Bridges Weekly Trade News DigestVolume 15Number 36 • 26th October 2011

Road to Ministerial Appears Murky as WTO Members Explore Options

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The past week has seen a flurry of activity at the WTO in preparation for the upcoming December ministerial. With the event less than eight weeks away, delegations are pushing to finalise items for inclusion on the ministerial agenda before next week’s 2 November deadline. Meanwhile, members are also exploring the option of an “early harvest” for some Doha items in an effort to move past the current negotiating impasse. Today also saw the General Council approve Vanuatu’s accession to the global trade body.

The WTO General Council - the organisation’s highest decision-making body outside of ministerial gatherings - met informally on Friday 21 October and then formally on Wednesday 26 October. The Trade Negotiations Committee (TNC) - tasked with the Doha Round of trade talks - also met on Friday to discuss the state of play of the negotiations.

“Small steps” suggested for moving forward on Doha

WTO Director-General Pascal Lamy, speaking to the TNC on Friday, urged members that the “challenge before us is to convert the prevailing negative mood into something positive - a signal on forward movement.”

To that end, Lamy suggested that this be done via a series of “smaller steps,” instead of a major leap forward or revamping the Doha agenda.

The Director-General has been conducting a series of consultations with WTO members since the last TNC was held in late July. At July’s TNC, members abandoned the plan to pursue an LDC-plus package oriented around the needs of least developed countries (LDCs); the impasse led the Director-General to declare at the time that “what we are seeing today is the paralysis in the negotiating function of the WTO” (see Bridges Weekly, 28 July 2011).

With regards to the “smaller steps” approach suggested on Friday, Lamy noted a convergence among members around advancing negotiations “in areas where progress can be achieved.”

“In other words, I sense a readiness to operationalise paragraph 47 of the Doha mandate, it being understood that this would be a step towards delivering on the entire Doha agenda,” Lamy explained.

Paragraph 47 refers to the WTO concept of single undertaking, where “nothing is agreed until everything is agreed.” However, the paragraph allows for agreements reached at an early stage to be implemented either provisionally or definitively - in other words, an “early harvest.” The paragraph adds that such agreements “shall be taken into account in assessing the overall balance of the negotiations.”

The approach the Director-General discussed would therefore involve moving away from the single undertaking, finding agreement on smaller issues for the time being. Should agreement eventually be reached on all Doha issues, the areas initially agreed upon would be reviewed in the context of the entire Doha package for balance.

Lamy stressed that “development should remain as a central theme of any outcome.”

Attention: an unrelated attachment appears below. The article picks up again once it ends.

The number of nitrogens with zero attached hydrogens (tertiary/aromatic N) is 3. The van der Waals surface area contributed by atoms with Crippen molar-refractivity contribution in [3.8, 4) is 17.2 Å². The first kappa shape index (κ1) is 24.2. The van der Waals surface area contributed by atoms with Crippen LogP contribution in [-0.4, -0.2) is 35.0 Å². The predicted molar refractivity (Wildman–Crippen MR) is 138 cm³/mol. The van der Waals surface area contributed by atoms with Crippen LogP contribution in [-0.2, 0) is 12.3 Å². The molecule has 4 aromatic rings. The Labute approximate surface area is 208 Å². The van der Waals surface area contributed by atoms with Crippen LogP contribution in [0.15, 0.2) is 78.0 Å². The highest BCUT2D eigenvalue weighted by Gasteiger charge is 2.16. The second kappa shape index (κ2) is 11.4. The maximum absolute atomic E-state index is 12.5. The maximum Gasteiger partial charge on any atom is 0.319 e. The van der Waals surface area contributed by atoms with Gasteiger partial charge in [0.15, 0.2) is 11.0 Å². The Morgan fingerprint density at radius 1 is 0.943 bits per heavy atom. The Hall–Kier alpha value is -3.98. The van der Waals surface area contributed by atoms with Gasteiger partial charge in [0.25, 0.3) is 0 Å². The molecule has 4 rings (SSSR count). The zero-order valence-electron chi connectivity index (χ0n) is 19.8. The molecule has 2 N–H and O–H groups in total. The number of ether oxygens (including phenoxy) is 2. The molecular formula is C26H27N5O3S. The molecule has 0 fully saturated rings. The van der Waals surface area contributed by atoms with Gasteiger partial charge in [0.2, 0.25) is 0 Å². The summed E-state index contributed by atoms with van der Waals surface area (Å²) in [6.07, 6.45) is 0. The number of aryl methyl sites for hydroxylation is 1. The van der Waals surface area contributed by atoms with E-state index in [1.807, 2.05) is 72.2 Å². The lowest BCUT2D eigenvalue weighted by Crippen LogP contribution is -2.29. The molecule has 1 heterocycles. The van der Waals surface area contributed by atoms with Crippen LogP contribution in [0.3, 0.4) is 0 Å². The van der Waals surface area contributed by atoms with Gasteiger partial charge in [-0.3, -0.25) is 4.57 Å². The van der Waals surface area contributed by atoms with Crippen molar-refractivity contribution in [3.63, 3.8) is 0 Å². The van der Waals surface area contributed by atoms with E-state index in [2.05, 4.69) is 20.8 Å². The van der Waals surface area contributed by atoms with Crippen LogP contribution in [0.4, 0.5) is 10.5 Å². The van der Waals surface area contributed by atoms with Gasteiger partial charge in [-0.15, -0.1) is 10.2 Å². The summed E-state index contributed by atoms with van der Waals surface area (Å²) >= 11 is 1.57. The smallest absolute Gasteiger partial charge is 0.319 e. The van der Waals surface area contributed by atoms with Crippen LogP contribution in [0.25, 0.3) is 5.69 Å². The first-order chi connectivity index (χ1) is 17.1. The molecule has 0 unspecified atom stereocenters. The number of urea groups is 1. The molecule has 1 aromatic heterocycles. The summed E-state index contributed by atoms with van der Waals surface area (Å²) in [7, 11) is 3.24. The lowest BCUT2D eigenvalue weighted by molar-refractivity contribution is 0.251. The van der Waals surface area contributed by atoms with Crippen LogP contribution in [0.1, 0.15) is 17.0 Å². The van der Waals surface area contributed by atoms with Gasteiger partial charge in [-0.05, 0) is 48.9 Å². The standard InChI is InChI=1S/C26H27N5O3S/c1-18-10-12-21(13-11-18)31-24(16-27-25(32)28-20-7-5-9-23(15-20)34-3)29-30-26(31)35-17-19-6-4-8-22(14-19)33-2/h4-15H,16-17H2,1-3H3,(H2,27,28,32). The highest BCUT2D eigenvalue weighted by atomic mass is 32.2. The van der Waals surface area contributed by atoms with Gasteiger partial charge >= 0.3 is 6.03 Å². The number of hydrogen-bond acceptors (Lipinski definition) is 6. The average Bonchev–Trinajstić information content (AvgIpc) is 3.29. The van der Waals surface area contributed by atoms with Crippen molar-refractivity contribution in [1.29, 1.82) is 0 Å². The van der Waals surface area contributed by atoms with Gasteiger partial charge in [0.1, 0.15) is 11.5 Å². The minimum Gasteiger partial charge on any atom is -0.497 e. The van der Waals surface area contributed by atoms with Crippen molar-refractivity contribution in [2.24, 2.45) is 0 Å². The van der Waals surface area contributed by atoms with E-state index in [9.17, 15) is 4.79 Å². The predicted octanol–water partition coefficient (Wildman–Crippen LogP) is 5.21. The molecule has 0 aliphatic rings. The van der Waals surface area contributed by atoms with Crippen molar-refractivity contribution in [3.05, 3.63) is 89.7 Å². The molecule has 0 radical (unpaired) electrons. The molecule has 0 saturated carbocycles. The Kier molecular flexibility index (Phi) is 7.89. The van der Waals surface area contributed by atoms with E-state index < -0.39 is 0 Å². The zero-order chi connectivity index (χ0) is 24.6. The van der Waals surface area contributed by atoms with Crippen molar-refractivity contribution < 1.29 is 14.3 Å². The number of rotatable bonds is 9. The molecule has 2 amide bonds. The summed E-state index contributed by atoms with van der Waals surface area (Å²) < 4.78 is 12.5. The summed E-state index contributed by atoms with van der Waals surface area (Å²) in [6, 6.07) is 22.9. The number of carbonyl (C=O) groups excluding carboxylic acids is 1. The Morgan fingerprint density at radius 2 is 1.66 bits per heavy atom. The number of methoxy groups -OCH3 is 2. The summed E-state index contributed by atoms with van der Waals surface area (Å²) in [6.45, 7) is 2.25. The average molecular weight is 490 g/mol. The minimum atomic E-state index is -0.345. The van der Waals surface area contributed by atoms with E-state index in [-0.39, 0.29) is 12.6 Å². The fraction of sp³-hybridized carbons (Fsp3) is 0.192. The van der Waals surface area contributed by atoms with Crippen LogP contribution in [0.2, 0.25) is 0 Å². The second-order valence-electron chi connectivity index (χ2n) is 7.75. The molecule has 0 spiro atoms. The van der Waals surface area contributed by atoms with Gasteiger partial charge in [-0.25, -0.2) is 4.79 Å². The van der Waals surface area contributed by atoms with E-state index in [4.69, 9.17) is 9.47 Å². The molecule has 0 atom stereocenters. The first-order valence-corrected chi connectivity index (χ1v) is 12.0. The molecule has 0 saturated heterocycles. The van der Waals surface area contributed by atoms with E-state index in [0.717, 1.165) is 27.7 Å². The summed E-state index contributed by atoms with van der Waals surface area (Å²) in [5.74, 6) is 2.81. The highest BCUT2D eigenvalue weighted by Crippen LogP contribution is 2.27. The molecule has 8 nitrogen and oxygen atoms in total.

The “small steps” suggestion and current state of play drew responses from several members. Some members, including Kenya on behalf of the African Group, marked their disappointment with the current impasse in Doha talks. Australia, speaking on its own behalf, cautioned that the worst outcome is more of the same.

Norway and Mexico both noted that an early harvest is necessary, given the difficulties in achieving consensus.

The US, in their statement to the group, recognised the progress in identifying possible themes where members might converge. However, Ambassador Michael Punke cautioned that “we should not pretend that [this progress] is more or less than it is.”

“We can all choose to have a contest over who can profess their love for the DDA most emphatically. But that won’t accomplish anything. What we need are concrete substantive ideas - new ideas - that will help us to find a way forward,” he urged.

Along the lines of the paragraph 47 suggestion, China urged that “priority should be given to addressing the concerns of developing members” and called upon ministers, developed and developing alike, to put in a concerted effort to “continue to work out something tangible for the [least developed countries, or LDCs],” in line with the development mandate of the Round. At the July TNC, it appeared that members were struggling even to find consensus on what LDC-only issues, along with non-LDC issues, to include in the proposed Doha mini-package.

Concerns over the WTO’s ability to achieve progress were repeated by several members. China noted that, “whatever the case may be, [the ministerial] will be a litmus test of whether the WTO can still deliver. To be or not to be, it is in our hands.”

EU proposal

While few specifics were suggested on the “small steps” possible on Doha, the EU did make a series of suggestions at Friday’s meeting for moving past the negotiating impasse. These included a call for a Trade Facilitation Agreement, coupled with special and differential treatment and appropriate supporting measures for developing countries. The EU argued that this would “represent a genuine win-win outcome for the membership and be of real value for our traders.”

Other EU suggestions included the removal of non-tariff barriers and improved functioning of the Dispute Settlement Mechanism, which would “reduce regulatory impediments to trade and reinforce the multilateral trading system”

Along the lines of further attempts at trade liberalisation, the EU suggested that members examine the possibility of targeted sectoral initiatives, adding that a number of such proposals are already under discussion in the non-agricultural market access (NAMA) negotiating group.